Emily engages in play therapy

Play is Essential

Emily engages in play therapy

Play is a child’s first language. While adults may use their words to process through their emotions and experiences, a child will use the toys in front of them. The American Academy of Pediatrics states, “Play allows children to use their creativity while developing their imagination, dexterity, and physical, cognitive, and emotional strength. Play is important to healthy brain development.” Play is not just something that kids do – it is a necessity for their healthy growth and development. Child-initiated play that is self-led, self-directed, and self-initiated is innate in children and it serves critical developmental functions in the child. The beauty of play in childhood is that it is extremely simple, but it also allows them to practice complex pieces of their development. They negotiate and practice everything they need to develop. As clinicians, if we don’t value at our deepest levels how powerful just playing is for children, then we are undermining the effectiveness and significance of what is taking place in our playrooms.

In a therapeutic context, play allows children to express themselves: their needs, feelings, desires, wishes, struggles, challenges, etc. It allows them to make sense of their world and essentially, to communicate it. It is an age appropriate and developmentally appropriate model for children. As Gary Landreth says, “Birds fly, fish swim, children play”.

How does play therapy benefit my child? 

When children play, they learn how to: 

  • Interact with others
  • Engage in conflict 
  • Problem solve 
  • Relieve stress 
  • Refine behaviors that are not conducive to social interaction 
  • Stimulate creative thinking 
  • Expand self-expression 

Core beliefs of play therapy that parents and caregivers can begin utilizing:

“Never do for a child that which he can do for himself.”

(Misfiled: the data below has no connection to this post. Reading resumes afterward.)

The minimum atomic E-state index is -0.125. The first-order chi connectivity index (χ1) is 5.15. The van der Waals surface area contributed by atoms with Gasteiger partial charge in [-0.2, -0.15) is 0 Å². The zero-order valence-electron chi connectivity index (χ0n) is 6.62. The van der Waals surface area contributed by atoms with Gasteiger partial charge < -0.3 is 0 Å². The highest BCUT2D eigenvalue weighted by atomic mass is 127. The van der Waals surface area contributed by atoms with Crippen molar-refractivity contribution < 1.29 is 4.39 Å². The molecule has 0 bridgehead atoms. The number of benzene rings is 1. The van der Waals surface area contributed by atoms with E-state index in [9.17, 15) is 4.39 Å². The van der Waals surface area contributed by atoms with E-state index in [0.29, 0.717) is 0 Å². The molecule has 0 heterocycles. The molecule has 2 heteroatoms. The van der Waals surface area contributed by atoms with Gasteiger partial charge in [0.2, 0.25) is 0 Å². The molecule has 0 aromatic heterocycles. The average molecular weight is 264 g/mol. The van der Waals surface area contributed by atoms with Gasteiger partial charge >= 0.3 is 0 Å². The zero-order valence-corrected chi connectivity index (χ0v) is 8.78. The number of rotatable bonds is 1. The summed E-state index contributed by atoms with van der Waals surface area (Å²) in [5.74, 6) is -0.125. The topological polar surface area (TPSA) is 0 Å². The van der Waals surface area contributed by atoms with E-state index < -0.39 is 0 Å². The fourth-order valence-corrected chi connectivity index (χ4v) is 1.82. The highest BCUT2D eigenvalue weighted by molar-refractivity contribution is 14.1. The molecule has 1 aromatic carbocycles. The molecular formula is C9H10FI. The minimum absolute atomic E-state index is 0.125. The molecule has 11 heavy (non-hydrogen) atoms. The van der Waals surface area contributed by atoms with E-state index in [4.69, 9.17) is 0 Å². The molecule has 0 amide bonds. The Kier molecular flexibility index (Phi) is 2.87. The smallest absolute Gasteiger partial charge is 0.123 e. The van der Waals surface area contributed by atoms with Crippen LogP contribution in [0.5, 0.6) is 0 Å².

Why? It creates an opportunity for the child to practice problem-solving, resourcefulness, renaissance, and the ability to figure out what to do in order to believe in themselves. Just like kids aren’t given control, they are not given opportunities to do things on their own. They may be capable of getting the box down from the shelf even though it is too high, be able to figure out how to cock back the gun in order to make it shoot, but we never let them. Extending opportunities for children to come up with solutions and feel capable is a skill that increases their self-efficacy, and it will carry them far into adulthood. 

“Noticing children is a powerful builder of self-esteem.” 

Giving children our undivided attention is extremely powerful. Noticing them increases their self-esteem – a increasing issue for children today. Self-esteem is one of the quickest fixes in the playroom because we notice them. We are communicating that we see them, we hear them, we care for them, and we are not leaving them. Getting down on a child’s level, both physically and emotionally, is a powerful builder of self-esteem. 

When a child is drowning, it is not the time to teach him to swim.” 

When emotions are big, it is not the time to try to teach a lesson. Children have to regulate before you can rationalize with them. Asking a child “why” when they are in a state of dysregulation will almost never be helpful. They don’t know. They are acting off of their feelings because children live in their feelings. Helping your child regulate through co-regulation or giving them the space to calm down on their own can be one of the best things to do during a meltdown.

Written by Emily T., PLPC